out Cherry county for n north anil
south road ncross tho county, which
now tins only trails.
A 200-n 're farm In Gage county was
sold the other day for $42,000. The
same fanti changed hands a year ago
Tho Cuming County Farm bureau
will be maintained until tho first of
According to reports reaching It. IS.
Holland nt Lincoln, leader In county
agent work In Nebraska, farm labor
shortages exist In Buffalo, Butler,
Dawson, Dodge, Platte and Keith
Dr. F. A. Brewster of Beaver City
hns bought nn airplane and engaged n
pilot to make professional calls. The"
plane will be ready for uso May 1. It
Is of Curtis three-tractor typo, cost
Ing $8,000, and has a speed of Hevonty-
fivo miles ah hour. Dr. Brewster will
use the piano only for distant calls
It is reported that the SOtli division
with tho American Army of Oceupa
tlon In Germany, which Includes many
Nebraska men, has been ordered to
start for the U. S. A. In a few days.
Otoo, Cass anil Douglas counties
woro visited by the recent hall and
windstorm which swept oyer eastern
Nebraska. Considerable damage to
property resulted from, tho storm.
L. I. Frlsblo, formerly superintend
ent of tho University Placo schools,
has succeeded C. W. Watson as Junior
leader and head of tho boys' nnd
girls' garden club work, In Nebraska
Health specialists soy that wnlcr
taken from two wells on tho Fsi.thcr
Tomnnek placo near Lynch in of u
belter medical quality thnn the water
of Hot Springs, Ark., tho famous sum
mer resort. The water on Father
TomnnekW placo has a tompcrntnro of
80 degrees when taken from tho
wells, nnd nn analysis shows It to
contain 37 per cent 'sulphur, 5 per
cent magnesia, 4 per cent carbonic
acid and 23 per cent lime. A big cor
poration has been organized to erect
a sanitarium on the place.
The stnto board of Irrigation nnd
highways has decided to allow tho
claim for $22,000 filed by Jefferson
county for ono-half the cost of n
bridge built over tho Bluo rlvcr at
Falrhury, about a year ago. The
county board built a fine steed bridge,
730 feet long, nt a cost of nearly
C. J. Miles, president of thp Ne
braska Baseball league when thnt or
ganization became extinct In 1914, has
started n movement to resurrect tho
organization. He says that six of the
eight towns that formerly comprised
the league have signified a willingness
to get back hi the game.
Nebraska will produce a3,000.000
bushels of winter whent this yenr, un
less unfavorable weather interferes,
according to government and state, crop
experts. Conditions of the grain April
1 In this state was 97 per cent normal,
compared with 75 per cent a year ago
on the same date.
Eleven dozen doughnut n day aro
contributed by tho Sammy Girls of
North Platte to tho Red Cross can
teen. The girls have planned a series
of entertainments to raise funds for
keeping up the work.
Governor McKelvlo's state liquor en
forcement fund was nicked April 1, 2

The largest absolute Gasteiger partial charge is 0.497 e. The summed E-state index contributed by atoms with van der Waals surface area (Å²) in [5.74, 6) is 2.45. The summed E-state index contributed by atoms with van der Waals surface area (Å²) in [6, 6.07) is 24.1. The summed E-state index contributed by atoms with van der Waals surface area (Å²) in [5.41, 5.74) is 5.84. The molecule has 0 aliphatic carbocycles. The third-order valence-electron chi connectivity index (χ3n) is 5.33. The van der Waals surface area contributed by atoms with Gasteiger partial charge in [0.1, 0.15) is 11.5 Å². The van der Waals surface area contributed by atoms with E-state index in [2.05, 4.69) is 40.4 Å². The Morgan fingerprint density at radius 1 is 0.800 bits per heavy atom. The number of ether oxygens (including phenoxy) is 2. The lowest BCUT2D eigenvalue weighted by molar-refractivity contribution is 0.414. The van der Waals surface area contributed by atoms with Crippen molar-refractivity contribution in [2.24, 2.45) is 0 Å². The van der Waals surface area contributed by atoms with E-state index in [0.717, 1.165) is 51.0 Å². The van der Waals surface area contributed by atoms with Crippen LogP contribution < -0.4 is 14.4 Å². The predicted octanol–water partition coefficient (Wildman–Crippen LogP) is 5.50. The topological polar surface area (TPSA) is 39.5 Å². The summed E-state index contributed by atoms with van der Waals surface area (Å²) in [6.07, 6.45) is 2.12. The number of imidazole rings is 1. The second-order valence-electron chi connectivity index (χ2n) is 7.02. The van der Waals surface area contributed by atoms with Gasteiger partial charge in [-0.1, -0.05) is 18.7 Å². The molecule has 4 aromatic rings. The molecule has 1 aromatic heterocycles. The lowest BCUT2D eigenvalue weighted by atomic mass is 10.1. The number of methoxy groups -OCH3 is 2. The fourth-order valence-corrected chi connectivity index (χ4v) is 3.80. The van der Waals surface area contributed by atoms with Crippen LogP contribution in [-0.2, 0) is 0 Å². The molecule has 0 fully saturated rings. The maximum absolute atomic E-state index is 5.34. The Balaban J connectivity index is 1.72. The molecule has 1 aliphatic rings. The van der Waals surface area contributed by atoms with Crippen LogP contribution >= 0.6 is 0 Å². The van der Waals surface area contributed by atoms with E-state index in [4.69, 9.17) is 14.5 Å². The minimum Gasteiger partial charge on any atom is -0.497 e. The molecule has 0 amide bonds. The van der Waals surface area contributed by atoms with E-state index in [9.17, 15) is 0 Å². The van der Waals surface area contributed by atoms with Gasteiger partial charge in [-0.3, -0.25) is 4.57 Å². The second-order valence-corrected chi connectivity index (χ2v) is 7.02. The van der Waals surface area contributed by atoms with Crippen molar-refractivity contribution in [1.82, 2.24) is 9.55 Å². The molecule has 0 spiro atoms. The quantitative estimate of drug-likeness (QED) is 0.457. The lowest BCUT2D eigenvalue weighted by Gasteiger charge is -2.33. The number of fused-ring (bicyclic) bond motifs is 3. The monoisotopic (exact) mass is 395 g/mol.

and 3 to the extent of $2,700.03 by
vouchors Issued by tho state auditor
on tho "O. Kl" of tho chief executive
and Chief Booze Hound Hyers. v
Little Jack Pershing, son of the Am
erlcnn army leader In Europe, who re
sided with his aunt at Lincoln, sn.lnl
for France last week on tho ship which
carried Secretary of War Bakor and a
number of congressmen.
Two York men were sentenced to
from three to seven yenrs In the peni
tentiary by Judge Corcoran for hold
ing up nnd robbing a man of $1.25 and
one cuff button worth 5 cents.
Winter wheat In Platte and sur
rounding counties Is Coming through In
excellent, condition, and early fears
that much of It had been winter killed
have proven groundless.
Mr. and Mrs. John Raltt, sr., of Da
vid City, recently celebrated their six
tieth wedding nnnlversnry. The aged
couple were married at Arbrnth, Scot
land, April 8, 1859.
The Beatrico Farmers' Union has
leased a plot of ground In thnt city
where It will soon begin the construc
tion of n 30,000-bushel capacity mod
ern grain elevator.
Stock men In tho vicinity of Ells
worth suffered heavy losses among
their herds ns tho result of the snow
nnd sleet storm thnt swept over ttie
Tho Clay County Poultry associa
tion, with a membership of over 100,
plans to furnish eggs direct to the con
sumer In great quantities In various
large cities of the state, 1
The daylight saving law proved so
objectionable to residents of Red Cloud
that business houses and residents of
tho city turned their clocks back to
the old time.
Farmers around Hynnnls, Whitman,
Mullen, Senecn, Thedford, Brownlco
and Halsey are carrying on a cam
paign to rid the district of prairie
Grand Island had the largest month
ly death rate in March In the history
of the city, the total being fifty, twen-
ty-tlo of whom died of lnlluenza.
A load of Nebraskn hogs sold for
$20.70 per hundredweight at the Kan
sas City market last week, the highest
price paid for porkers nt that market.
Work on several new buildings In
Fremont Is being hold up owing to tho
disagreement of tho carpenters nnd
contractors on prices of labor.
Tho Rev. C. 11. Plllasch of Friend
has been called to the pastorate of
tho Union Congregational church of
Garland, Seward county.
The Newman Grove Methodist
church was the first In the Grand
Island district t8 reach Its quota In tho
Many new orchards have boon start
ed this spring In Richardson. Pawnee,
Hall, Gage, Platte and Merrill coun
ties. A movement Is on foot at Beatrico
to organize a city baseball leuguu con
sisting of nbout eight clubs.
Broken Bow voters went on record
two to one against tho commission
form of government nt the recent elec
tion In the city.
An ordlnnnco hns been passed by
the Clay Center city council providing
for the formation of tho first paving
and dralnago district.
Tho newly formed parent-teacher
association, organized at Tecumseh ex
pects to devote considerable tlmo
each month to the school children of
tho city and make itself u useful asset
of the community.
Reports gnthercd by tho Fronthler
county farm bureau show tho general
wheat condition in the district to be
The Red Cloud-IIoldrego Oil com
company has leased 2,100 acres of
land In the vicinity of Blue Springs.
In all, about 15,000 acres have been
leased from farmers In southern
Gmgo county and near Beatrice. Tho
company may decide to drill two wells
Instead of one, provided the proper
acreage Is secured. Thq wells, will be
drilled at the same tlmo and will cost
from $10,000 to $70,000.